These countries experienced a lot of growth, growth that even doubled the growth in the rest of East Asia, and almost tripled the growth in Latin America. The economic miracle started in South Korea, Hong Kong, Taiwan and Singapore then Malaysia, Thailand, Indonesia and the Philippines. These countries achieved very remarkable rates of growth and development. They built high quality manufacturing industries from clothes to computers. (What went wrong? Hoover Digest 1998 No.3 William McGurn) In the paper written by William McGurn “What went wrong?”, he explained that the people’s minds in Asia only understood the word miracle and the banks failed to recognize the risks and credits of the bloom. The banks also failed to realize that they were only being used as policy arms by the government. The only word that stuck in people’s minds in Asia was the word miracle. They therefor forgot the fundamentals, which could be easily understood. William McGurn said that the countries that suffered the most in the Asian economic crash were the countries that were heavily engaged in the state planning. ‘This in turn lead to all manners of extravagant claims about “Asian Values” and the idea that western concepts such as competition really didn’t apply” (William McGurn. What went wrong?) On February 19, 1998 a group of Hoover fellows and invited experts assembled in the Hoover institution to discuss the likely causes for the crisis. The discussion pulled a very large crowd in to the Hoover Stauffer Auditorium to hear what the well-recognized economists, political scientists and historians had to say. The panel came to an agreement that the crisis that started in Asia was due to excessive short-term borrowing, risky investments by banks and flawed government policies that permitted such investments. (See Hoover Institution Newsletter Spring 1998) From the article; “Why did it happen?”, on this web site:, I found out that Asia had been experiencing a miracle for the past 30 years, but they are now suffering a crisis. These economies are now experiencing collapsing currencies and depleting stock markets. The Asian countries at first borrowed a lot of money from the IMF and the World Bank and used it to invest in certain unprofitable ordeals. ” The problem was bad in Thailand, where a succession of weak governments had allowed money to flood into unwanted skyscrapers rather than investing in roads and telecommunications, and education.” (Directly from the article) “The unwise spending was the worst in South Korea where the entire economic system was based on governments encouraging banks to make cheap loans to big conglomerates for continued expansion regardless of world demand.” (Directly from article) They borrowed the money in US dollars thinking that they would have no problems paying the debts off, because their currency’s exchange rates were pegged to the US dollar. They borrowed money in dollars because their own currency’s interest rates were too small. In the middle of 1995, the US dollar started to rise against most of the world’s other currencies. Because the Asian exchange rates of local currencies were pegged to the US dollar they rose with the US dollar. The rise in value led to the Asian countries decrease in exports. Their exports became less demanded and competitive in the worlds market. For the economies to come out of the crisis and return to their normal sale of exports, they had three options. They would have to let go of the dollar value, wait for the dollar to depreciate against other currencies or buy local currency from the moneylenders. They couldn’t wait for the dollar to depreciate because they were unsure of how long it might take. At first the Asian countries borrowed money from the IMF and World Bank in dollars, because they did not have any fears about earning money in local currency to repay the debts.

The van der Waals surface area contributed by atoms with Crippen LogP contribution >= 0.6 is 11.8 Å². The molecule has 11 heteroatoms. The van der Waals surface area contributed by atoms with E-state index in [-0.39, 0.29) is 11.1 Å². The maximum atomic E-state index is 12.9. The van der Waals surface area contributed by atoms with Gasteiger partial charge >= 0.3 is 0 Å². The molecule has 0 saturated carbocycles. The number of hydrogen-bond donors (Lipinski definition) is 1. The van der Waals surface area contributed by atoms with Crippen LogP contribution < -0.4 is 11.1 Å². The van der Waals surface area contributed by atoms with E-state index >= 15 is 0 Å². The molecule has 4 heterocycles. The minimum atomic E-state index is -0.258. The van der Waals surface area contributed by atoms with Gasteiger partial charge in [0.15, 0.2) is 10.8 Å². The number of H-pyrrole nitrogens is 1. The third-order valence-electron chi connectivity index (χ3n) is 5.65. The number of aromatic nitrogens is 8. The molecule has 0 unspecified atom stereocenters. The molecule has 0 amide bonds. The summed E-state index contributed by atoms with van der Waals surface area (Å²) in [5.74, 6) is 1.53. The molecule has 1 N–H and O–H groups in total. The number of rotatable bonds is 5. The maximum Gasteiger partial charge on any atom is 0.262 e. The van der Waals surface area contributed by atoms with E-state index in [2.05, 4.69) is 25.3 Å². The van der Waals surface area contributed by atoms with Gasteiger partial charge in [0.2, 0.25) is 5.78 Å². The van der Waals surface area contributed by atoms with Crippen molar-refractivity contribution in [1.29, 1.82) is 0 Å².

The Asian governments were afraid of devaluing their currency by unpegging the currency to the dollar. They were afraid of destroying firms and industries that borrowed large amounts of money from the banks. The industries would have a harder time trying to pay off the debt because the value of their exports would decrease. They had no choice but to look to the moneylenders for help. The moneylenders sold large amounts of local currencies to the countries hoping that they would be able to buy the currency for cheaper before they were to deliver it. The sales the moneylenders made were forward sales, which are sales with guaranteed delivery a month or so from the day. If they succeeded in buying the currency at cheaper rates they would make an instant profit. The Asian governments tried to resist the need to devalue currencies by making deals with the moneylenders. The moneylenders sold local currencies to the banks for US dollars, but the bank’s stock of US dollars had to diminish eventually. It was Thailand who first ran out of their US dollar reserves, so therefore had to let her currency devalue. Malaysia then followed suit. Hong Kong, however, was able to resist the devaluation for longer because they had more US dollar reserves.